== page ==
Da 5 Bloods
I loved Spike Lee’s BlacKkKlansman for its use of comedy to portray a serious message about racism in America. Here he similarly mixes his genres to tell a story that has a deadly serious context but manages to make us laugh out loud some – but not all – of the time.
We kick off in Ho Chi Minh city where four Vietnam vets are gathered ostensibly to try and find the remains of their fallen leader Stormin’ Norman (Chadwick Boseman) and bring his bones back home. They marvel at the changes that have taken place since they were last here, and celebrate their reunion with an outrageous evening, strutting their stuff and getting drunk in a surreal Apocalypse Now disco bar.
But our four bloods Paul (Delroy Lindo), Otis (Clarke Peters), Melvin (Isiah Whitlock Jr) and Eddie (Norm Lewis) are not as comradely now as they were – the years have changed them. Most surprising is Paul, an avid Trump supporter, who sports a Make America Great Again cap. He is emphatic, ‘I’m tired of not getting mine, man, it’s time we got these freeloading immigrants off our backs and build that wall!’ Despite their political differences, they all idolise the memory of their former commander who was a strong believer in the teachings of Martin Luther King. They learn of his assassination in one of the more moving sequences in the film.
We soon discover that their trip camouflages a deeper quest – to find the gold bullion they salvaged from a plane that went down and they buried for just such a day. As the saying goes, money is the root of all evil, and the tensions soon begin to rise as they go deeper into the Mekong Delta having abandoned their guide to complete their secret mission. The superficial boy-scout outing atmosphere soon evaporates as Paul, now joined by his troubled son, begins to lose his mind. The jungle becomes increasingly threatening as they realise they are being followed and are surrounded by minefields – both emotional and physical.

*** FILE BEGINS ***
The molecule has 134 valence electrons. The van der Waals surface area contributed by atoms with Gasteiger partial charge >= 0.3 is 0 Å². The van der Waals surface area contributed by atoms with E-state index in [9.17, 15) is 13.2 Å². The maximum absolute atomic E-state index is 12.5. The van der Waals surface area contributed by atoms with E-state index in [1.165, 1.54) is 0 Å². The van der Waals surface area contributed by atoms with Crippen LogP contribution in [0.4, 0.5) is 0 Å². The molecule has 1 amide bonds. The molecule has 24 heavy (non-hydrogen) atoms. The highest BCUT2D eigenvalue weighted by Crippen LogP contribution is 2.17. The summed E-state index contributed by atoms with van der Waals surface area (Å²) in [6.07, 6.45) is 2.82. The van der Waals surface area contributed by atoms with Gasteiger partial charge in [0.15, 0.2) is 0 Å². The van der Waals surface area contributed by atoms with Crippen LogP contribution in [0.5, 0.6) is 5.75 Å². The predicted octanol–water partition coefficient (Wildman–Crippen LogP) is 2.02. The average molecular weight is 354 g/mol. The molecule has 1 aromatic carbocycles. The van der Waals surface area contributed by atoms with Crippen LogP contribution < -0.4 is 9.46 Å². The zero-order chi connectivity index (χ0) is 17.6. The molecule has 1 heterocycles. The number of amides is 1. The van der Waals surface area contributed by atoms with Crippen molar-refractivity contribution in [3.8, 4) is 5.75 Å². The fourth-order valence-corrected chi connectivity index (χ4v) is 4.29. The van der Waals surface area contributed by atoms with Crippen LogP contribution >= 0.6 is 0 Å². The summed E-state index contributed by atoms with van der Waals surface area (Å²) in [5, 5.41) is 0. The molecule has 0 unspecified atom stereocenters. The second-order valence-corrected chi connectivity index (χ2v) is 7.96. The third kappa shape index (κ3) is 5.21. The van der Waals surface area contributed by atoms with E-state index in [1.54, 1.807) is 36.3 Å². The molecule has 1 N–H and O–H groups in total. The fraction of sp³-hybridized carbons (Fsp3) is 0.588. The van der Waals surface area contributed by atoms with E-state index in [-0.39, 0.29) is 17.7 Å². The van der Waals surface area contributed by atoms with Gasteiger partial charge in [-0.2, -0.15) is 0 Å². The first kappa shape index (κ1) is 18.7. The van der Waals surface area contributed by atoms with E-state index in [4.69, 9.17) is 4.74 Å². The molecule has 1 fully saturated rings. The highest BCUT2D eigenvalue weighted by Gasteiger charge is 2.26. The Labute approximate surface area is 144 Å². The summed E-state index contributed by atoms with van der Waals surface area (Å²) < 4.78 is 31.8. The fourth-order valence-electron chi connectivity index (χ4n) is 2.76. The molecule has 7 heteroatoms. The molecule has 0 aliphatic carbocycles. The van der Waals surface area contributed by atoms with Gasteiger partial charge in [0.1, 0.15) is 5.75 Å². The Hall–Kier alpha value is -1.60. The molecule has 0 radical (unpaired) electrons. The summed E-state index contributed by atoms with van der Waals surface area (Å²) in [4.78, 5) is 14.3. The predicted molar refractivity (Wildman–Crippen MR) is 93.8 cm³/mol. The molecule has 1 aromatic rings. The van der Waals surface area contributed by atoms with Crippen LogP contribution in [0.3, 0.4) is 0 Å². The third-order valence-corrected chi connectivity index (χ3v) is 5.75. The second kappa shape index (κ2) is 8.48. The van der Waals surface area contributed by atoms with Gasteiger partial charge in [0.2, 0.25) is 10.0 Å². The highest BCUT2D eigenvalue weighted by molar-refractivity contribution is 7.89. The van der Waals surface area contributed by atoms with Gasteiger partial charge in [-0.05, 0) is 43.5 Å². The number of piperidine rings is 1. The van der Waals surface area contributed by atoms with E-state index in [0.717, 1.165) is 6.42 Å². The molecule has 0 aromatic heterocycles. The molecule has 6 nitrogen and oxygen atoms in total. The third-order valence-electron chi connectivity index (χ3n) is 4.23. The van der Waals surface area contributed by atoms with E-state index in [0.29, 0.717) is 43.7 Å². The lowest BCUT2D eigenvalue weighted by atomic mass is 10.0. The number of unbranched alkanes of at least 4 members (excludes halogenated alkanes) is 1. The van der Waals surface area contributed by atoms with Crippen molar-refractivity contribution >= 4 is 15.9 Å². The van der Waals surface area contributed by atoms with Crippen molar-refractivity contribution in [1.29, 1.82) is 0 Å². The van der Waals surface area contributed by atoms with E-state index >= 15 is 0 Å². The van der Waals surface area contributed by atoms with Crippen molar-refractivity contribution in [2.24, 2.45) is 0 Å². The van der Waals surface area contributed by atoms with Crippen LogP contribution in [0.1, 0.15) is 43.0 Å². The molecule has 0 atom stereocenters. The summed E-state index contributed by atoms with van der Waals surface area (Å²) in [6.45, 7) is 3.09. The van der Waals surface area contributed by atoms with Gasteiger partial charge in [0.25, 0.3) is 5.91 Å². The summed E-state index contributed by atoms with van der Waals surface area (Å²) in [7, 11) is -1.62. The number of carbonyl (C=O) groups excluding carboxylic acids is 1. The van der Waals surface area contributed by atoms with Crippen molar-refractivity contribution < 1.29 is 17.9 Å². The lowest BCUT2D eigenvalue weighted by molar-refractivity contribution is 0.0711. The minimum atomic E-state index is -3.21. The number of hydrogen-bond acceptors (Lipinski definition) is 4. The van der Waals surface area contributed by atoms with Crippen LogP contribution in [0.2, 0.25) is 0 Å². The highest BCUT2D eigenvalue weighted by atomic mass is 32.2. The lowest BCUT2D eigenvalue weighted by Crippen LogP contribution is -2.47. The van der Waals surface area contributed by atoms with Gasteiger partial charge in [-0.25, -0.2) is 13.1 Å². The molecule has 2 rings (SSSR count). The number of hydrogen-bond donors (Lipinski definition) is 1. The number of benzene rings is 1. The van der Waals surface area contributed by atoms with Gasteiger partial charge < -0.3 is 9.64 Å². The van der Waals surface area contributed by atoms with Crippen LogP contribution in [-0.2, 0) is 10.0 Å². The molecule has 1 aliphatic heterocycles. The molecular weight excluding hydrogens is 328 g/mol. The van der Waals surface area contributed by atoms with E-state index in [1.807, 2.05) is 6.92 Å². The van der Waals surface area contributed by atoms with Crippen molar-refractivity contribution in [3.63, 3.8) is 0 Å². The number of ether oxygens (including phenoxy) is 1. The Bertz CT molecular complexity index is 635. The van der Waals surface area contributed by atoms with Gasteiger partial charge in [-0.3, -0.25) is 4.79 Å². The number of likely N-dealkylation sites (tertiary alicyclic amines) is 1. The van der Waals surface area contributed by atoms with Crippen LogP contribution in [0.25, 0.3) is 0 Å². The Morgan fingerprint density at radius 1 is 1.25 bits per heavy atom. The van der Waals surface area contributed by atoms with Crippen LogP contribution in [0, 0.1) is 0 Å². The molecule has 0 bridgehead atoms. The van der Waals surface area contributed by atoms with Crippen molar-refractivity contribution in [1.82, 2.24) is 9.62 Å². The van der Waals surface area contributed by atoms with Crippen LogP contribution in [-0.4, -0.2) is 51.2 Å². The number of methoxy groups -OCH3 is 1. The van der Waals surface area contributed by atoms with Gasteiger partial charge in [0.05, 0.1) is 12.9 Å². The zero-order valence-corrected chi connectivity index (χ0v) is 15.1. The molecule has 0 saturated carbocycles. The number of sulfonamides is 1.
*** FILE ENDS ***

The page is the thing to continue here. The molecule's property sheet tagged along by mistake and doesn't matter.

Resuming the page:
From being a rather tame western à la The Treasure of the Sierra Madre we are plunged into a synthesis of all the violent Vietnam movies ever made, as our antiheroes are ambushed, shot at and blown up as they stagger on towards their goal. Jean Reno makes a rather marvellous French colonial baddie, although it begs the question of whether his Vietnamese henchmen are justified in wanting their share of the bullion. After all, why should the vanquished Yankees get the spoils of war, in a foreign country? There are plenty of visual reminders about the morals of war – not least exemplified by footage of napalm bombings and the Mai Lai massacre.
Lee intersperses the present-day action with video clips of the war itself and flashbacks of our vets, building to the catastrophic gunfight which has led to this trip. He makes effective use of soundtrack with tracks from Marvin Gaye’s What’s going on? serving as a linking anthem throughout; there is the inevitable Wagner moment too – Lee loves to allude and pay homage to other masters of the cinema. With great effect he reverses the CGI device used by Scorsese in The Irishman, where the actors are rejuvenated in flashback – here we have our soldiers as they are now while their boss is forever captured at his moment of death, looking more like a son than the father-figure they revered.
There is always a serious message with Spike Lee, and Da 5 Bloods is no exception. Extraordinary that its release coincided with the Black Lives Matter protests. He references the pain of black Americans today by charting the grievance they felt at the draft, where they were recruited in far greater numbers than their white counterparts, through being underprivileged, poor and unable to work out how to dodge their call of duty and, in the field, more exposed to the front line which led to a much higher proportion of fatalities.
That’s why the Viet Cong propaganda machine worked hard via alluring announcements (here made by a softly-spoken and sexy Van Veronica Ngo) to try and seduce black servicemen to abandon their support for the oppressor and identify with their supposed enemy. Their lack of success was not due to any great love of the black GIs for their white leaders, but a confused sense of patriotism and pride, clearly expressed in the joyful reunion of our comrades at the beginning of the film. But by the end of it I was gasping for breath and wished it had been a little less gung-ho and Rambo-like; while intended to be a parody I felt some of the exaggerations of style and content detracted from the desired dramatic effect.